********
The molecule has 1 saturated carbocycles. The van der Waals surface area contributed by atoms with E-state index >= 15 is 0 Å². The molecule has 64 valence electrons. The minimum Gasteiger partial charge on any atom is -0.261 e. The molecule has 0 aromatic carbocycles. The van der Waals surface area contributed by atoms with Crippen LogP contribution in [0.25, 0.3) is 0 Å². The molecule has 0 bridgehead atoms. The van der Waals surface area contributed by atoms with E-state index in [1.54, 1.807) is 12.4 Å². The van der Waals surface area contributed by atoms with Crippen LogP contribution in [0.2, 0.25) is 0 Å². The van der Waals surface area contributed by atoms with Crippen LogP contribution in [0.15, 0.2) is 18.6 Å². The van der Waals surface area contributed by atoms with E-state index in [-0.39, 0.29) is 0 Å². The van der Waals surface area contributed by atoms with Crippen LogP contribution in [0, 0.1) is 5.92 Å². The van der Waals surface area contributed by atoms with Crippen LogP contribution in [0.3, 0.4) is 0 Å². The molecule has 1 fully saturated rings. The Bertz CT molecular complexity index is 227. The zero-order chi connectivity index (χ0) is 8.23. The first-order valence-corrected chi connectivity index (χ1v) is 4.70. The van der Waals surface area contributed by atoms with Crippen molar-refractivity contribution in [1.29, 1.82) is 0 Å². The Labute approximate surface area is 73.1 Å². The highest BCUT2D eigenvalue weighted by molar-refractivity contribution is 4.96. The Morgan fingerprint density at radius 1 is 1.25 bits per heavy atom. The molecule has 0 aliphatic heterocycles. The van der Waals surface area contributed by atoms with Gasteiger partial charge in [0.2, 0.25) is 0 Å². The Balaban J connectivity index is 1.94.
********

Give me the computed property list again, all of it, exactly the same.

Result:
The molecule has 1 saturated carbocycles. The van der Waals surface area contributed by atoms with E-state index >= 15 is 0 Å². The molecule has 64 valence electrons. The minimum Gasteiger partial charge on any atom is -0.261 e. The molecule has 0 aromatic carbocycles. The van der Waals surface area contributed by atoms with Crippen LogP contribution in [0.25, 0.3) is 0 Å². The molecule has 0 bridgehead atoms. The van der Waals surface area contributed by atoms with E-state index in [1.54, 1.807) is 12.4 Å². The van der Waals surface area contributed by atoms with Crippen LogP contribution in [0.2, 0.25) is 0 Å². The van der Waals surface area contributed by atoms with Crippen LogP contribution in [0.15, 0.2) is 18.6 Å². The van der Waals surface area contributed by atoms with E-state index in [-0.39, 0.29) is 0 Å². The van der Waals surface area contributed by atoms with Crippen LogP contribution in [0, 0.1) is 5.92 Å². The van der Waals surface area contributed by atoms with Crippen LogP contribution in [0.3, 0.4) is 0 Å². The molecule has 1 fully saturated rings. The Bertz CT molecular complexity index is 227. The zero-order chi connectivity index (χ0) is 8.23. The first-order valence-corrected chi connectivity index (χ1v) is 4.70. The van der Waals surface area contributed by atoms with Crippen molar-refractivity contribution in [1.29, 1.82) is 0 Å². The Labute approximate surface area is 73.1 Å². The highest BCUT2D eigenvalue weighted by molar-refractivity contribution is 4.96. The Morgan fingerprint density at radius 1 is 1.25 bits per heavy atom. The molecule has 0 aliphatic heterocycles. The van der Waals surface area contributed by atoms with Gasteiger partial charge in [0.2, 0.25) is 0 Å². The Balaban J connectivity index is 1.94.